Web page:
Lebanon’s capital city was once known as the ‘Paris of the Middle East’. Unsurprisingly, a civil armed conflict lasting some 15 years had placed some strain on the moniker. However, since the nineties Beirut has been rapidly gaining back its reputation of a fun loving population and a cultural oasis in the broader region. Much of its charm, and its location on the Mediterranean coast, it had never lost. Here are 10 of the most exciting sights and activities to pursue in Beirut.
Beirut Central District
Beirut Central District is the name given to the city’s geographic, administrative and commercial center. Perhaps more significantly, it is an area which urban landscape speaks volumes of the country’s recent history. Much of the area surrounding Nejmeh Square, and the 1930s clock tower standing in its center, is testimony to the city’s post-war reconstruction efforts overseen by Solidere, one of the grandest urban uplift projects anywhere in the world. Straying only a couple of blocks from here you reach the ruins of the Roman Baths, and for a chance to witness the scars still visible from some of the civil war’s most intense fighting, head to Martyr’s square, itself in an ongoing process of redevelopment.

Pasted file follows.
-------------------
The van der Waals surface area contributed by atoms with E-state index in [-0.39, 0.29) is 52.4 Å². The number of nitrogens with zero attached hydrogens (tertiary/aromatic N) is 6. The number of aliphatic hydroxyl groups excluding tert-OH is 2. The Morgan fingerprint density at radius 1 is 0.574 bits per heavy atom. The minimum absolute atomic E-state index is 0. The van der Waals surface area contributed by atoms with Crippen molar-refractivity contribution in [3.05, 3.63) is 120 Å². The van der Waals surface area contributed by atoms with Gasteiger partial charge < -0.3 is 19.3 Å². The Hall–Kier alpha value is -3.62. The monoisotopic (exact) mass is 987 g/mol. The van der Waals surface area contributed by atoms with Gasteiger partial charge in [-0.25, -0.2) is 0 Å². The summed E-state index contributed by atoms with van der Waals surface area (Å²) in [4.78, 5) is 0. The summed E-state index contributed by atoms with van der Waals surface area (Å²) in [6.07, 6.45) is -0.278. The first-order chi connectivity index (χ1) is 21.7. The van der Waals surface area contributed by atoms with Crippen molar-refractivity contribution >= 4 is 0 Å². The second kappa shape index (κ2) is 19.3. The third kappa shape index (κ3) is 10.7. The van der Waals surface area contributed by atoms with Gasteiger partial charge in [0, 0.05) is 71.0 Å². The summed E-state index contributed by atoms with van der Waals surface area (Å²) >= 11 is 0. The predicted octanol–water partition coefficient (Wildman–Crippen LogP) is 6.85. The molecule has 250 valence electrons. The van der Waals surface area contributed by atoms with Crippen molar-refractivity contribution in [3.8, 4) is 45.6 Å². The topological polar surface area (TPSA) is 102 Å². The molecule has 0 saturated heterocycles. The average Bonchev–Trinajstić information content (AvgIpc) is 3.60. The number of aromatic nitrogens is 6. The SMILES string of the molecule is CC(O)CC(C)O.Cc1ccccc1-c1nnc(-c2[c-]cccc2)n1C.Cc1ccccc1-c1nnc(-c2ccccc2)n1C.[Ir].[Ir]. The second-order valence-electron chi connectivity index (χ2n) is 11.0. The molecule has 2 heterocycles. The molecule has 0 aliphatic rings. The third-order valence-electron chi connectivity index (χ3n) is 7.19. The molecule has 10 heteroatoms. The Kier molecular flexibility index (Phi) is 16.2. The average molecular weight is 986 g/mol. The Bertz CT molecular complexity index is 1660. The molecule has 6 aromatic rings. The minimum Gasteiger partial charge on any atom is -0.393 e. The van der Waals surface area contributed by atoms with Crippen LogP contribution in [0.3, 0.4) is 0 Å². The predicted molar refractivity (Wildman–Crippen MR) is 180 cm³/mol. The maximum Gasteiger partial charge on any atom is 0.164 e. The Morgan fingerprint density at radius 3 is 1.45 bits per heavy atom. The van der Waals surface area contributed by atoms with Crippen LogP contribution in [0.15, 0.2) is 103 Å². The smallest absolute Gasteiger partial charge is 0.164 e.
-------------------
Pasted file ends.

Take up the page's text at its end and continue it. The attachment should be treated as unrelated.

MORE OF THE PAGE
National Museum of Beirut
Sitting on the infamous Green line, the city’s front line during the civil war, the National Museum of Beirut suffered more damage than most. Now restored back to its full glory, it is once again home to the largest and most significant collections of archaeological artifacts in Lebanon, and of the most extensive anywhere in the Middle East. The 1,300-strong collection, housed in a building inspired by French design, ranges from prehistory up to the Roman and Byzantine period and the following Arab conquest. Highlights include intricately carved Phoenician sarcophagi belonging to the world’s most important collection. Address: National Museum of Beirut, Museum Street, Beirut, Lebanon.